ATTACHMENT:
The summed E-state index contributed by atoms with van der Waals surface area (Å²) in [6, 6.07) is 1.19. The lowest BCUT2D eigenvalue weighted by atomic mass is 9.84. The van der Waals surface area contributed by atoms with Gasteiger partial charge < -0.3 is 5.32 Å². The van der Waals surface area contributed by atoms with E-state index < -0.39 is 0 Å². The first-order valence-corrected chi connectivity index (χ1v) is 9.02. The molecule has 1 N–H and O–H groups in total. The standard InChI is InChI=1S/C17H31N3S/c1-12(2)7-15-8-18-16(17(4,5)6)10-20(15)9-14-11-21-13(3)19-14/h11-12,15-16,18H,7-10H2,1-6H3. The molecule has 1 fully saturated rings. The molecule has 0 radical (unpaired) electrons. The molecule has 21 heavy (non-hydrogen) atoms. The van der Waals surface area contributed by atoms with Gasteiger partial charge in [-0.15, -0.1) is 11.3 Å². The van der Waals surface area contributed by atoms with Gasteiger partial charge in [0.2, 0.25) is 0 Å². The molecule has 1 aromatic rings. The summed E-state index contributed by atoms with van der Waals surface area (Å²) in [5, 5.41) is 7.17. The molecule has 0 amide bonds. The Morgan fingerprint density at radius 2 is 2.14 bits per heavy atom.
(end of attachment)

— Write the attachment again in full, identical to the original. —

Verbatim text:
The summed E-state index contributed by atoms with van der Waals surface area (Å²) in [6, 6.07) is 1.19. The lowest BCUT2D eigenvalue weighted by atomic mass is 9.84. The van der Waals surface area contributed by atoms with Gasteiger partial charge < -0.3 is 5.32 Å². The van der Waals surface area contributed by atoms with E-state index < -0.39 is 0 Å². The first-order valence-corrected chi connectivity index (χ1v) is 9.02. The molecule has 1 N–H and O–H groups in total. The standard InChI is InChI=1S/C17H31N3S/c1-12(2)7-15-8-18-16(17(4,5)6)10-20(15)9-14-11-21-13(3)19-14/h11-12,15-16,18H,7-10H2,1-6H3. The molecule has 1 fully saturated rings. The molecule has 0 radical (unpaired) electrons. The molecule has 21 heavy (non-hydrogen) atoms. The van der Waals surface area contributed by atoms with Gasteiger partial charge in [-0.15, -0.1) is 11.3 Å². The van der Waals surface area contributed by atoms with Gasteiger partial charge in [0.2, 0.25) is 0 Å². The molecule has 1 aromatic rings. The summed E-state index contributed by atoms with van der Waals surface area (Å²) in [5, 5.41) is 7.17. The molecule has 0 amide bonds. The Morgan fingerprint density at radius 2 is 2.14 bits per heavy atom.